The plucky New England regional magazine Riverboro Rocks is hanging in there – barely – as most plucky print publications are these days. Plucky owner-editor Piper Hadley Hammond starts a blog to chronicle daily life in her small town and perhaps increase interest in the monthly magazine.
Author Linda Spitzfaden weaves the blog posts and their comment sections together with the narrative of that crucial November in Riverboro. When an unexpected (except to the magazine’s mysterious Weather Oracle) early winter storm raises the river banks and knocks out power to much of the town, an ashram of six monks takes shelter at Piper’s ancestral home, adding to the magazine staff, family members and friends who always seem to be dropping by.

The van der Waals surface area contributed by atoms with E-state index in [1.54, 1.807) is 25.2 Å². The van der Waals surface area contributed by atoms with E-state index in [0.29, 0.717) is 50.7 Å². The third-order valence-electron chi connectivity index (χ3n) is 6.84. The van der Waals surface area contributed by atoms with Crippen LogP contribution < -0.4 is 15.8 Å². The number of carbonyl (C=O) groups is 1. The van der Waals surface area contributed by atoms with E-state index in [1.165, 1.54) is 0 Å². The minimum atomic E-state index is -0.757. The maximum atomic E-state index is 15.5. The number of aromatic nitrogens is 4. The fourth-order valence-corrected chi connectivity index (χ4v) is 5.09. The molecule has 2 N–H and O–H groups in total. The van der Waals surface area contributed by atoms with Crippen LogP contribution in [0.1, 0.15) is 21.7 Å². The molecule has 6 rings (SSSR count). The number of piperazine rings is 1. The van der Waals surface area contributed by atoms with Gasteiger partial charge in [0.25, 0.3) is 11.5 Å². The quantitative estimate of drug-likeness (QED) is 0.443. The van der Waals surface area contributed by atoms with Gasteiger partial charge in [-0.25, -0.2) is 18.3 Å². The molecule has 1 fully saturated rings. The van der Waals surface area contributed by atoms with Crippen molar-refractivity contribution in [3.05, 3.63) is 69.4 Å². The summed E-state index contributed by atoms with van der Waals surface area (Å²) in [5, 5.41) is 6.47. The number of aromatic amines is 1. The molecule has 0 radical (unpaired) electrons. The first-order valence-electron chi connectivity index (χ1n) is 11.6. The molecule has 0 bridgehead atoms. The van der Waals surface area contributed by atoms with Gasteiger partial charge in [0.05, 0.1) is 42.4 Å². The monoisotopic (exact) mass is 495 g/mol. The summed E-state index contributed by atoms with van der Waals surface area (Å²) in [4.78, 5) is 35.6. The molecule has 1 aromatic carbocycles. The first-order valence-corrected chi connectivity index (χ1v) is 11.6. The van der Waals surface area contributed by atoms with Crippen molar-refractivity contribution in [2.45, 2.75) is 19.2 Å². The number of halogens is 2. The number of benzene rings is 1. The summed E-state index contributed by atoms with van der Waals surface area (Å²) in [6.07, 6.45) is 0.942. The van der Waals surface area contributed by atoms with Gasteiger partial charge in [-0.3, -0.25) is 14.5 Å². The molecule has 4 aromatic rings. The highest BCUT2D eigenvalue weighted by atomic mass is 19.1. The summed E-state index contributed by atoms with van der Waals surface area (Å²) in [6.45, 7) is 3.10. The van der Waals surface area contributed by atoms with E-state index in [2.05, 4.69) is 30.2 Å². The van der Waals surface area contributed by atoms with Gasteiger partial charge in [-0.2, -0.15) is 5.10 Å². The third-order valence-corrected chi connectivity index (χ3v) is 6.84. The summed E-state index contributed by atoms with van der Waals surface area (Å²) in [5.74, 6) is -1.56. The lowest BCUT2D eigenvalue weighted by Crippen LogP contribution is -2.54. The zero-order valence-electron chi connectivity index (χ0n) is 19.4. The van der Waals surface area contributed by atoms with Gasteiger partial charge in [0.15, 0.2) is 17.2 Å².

I confess I spent some time wondering where we were going with all this – when we got there, though, the payoff was tremendous and I realized the signposts had been placed in plain sight all the way through. I had been taking a leisurely stroll through the book, but I raced through the last 100 pages or so to a satisfying conclusion.
The Other Side of Everything is a quirky, clever and captivating look into complicated relationships and their impact.